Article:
- As part of the gradualism, the aggressor carries out in certain circumstances ‘faits acompli’; some of them particularly striking (Crimea for example). It is a more dangerous strategic option but entails some advantages. It permits to obtain valuable gains in one step and at the same time it puts the opponent in an uncomfortable dilemma: to admit the new status quo or to react and revert a new reality. Another possibility is the use of ‘salami tactics’ in order to get low profile accumulative gains and to avoid a severe reaction by the opponent. The small entity of any gain does not justify the use of military force and leaves space to a diplomatic arrangement. They are erosion tactics that generate profits and degrade the credibility of opponent’s deterrence.
- The non-democratic character of some regional powers (for example, Russia and China) streamlines its decision-making process and offers greater margin of maneuver in order to trespass international legality. The decision-making of these countries is highly personalized, is more centralized and is less constrained by institutional checks and balances. This supposes a competitive advantage in dealing with democracies, which require a greater level of consensus prior to respond. The situation is even worse if the decision must be taken at a multinational level (NATO, EU): in that case their decision cycle is overly surpassed by the gray zone aggressor as it happened during the Ukraine crisis in 2014.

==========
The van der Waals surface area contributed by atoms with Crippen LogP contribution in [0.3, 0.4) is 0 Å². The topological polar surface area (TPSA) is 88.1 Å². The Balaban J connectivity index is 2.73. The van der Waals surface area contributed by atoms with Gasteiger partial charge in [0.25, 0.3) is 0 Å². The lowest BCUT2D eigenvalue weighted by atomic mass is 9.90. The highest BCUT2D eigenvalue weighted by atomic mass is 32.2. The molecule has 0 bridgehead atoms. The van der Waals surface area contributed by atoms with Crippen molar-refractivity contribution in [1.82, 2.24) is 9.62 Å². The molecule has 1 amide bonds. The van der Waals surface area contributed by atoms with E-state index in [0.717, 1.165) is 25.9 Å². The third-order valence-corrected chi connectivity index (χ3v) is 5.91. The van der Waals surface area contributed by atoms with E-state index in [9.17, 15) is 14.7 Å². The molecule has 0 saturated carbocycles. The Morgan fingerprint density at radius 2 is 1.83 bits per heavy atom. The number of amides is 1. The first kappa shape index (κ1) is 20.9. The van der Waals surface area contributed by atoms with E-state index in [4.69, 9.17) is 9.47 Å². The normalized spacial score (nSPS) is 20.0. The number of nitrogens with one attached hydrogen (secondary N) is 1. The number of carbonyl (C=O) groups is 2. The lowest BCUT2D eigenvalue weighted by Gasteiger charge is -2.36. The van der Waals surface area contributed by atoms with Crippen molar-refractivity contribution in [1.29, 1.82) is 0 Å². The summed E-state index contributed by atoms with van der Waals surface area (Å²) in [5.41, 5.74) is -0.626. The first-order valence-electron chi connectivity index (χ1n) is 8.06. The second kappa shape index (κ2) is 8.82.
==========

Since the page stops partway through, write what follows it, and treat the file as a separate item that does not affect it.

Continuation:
- Information and communication technology advances and the empowerment of individuals and groups thanks to them –especially in democratic systems– offer numerous opportunities in the implementation of gray zone strategies. They facilitate influence operations creating biased interpretative frameworks which are complemented with fake news, conspiracy theories, disqualifying rival sources, etc. Influence operations take advantage of the interest coincidence with some social groups in adversary society (it is interesting to observe the sympathy of Western radical right and radical left towards Putin or the news channel RT). Sometimes influence operations use transnational organizations or global influencers like Wikileaks and Julian Assange. All this contributes to intensify ambiguity, to sow division in the opponent society and to complicate the decision-making process of the geopolitical rival still further.
All this advantages favor the strategic option for the gray zone conflict currently and very likely in the decades ahead.
A more detailed analysis on gray zone conflict can be found in this article (in Spanish) of the author
Javier Jordan is Associate Professor of Political Science and member of GESI at the University of Granada, Spain | Twitter: @JavierJordanE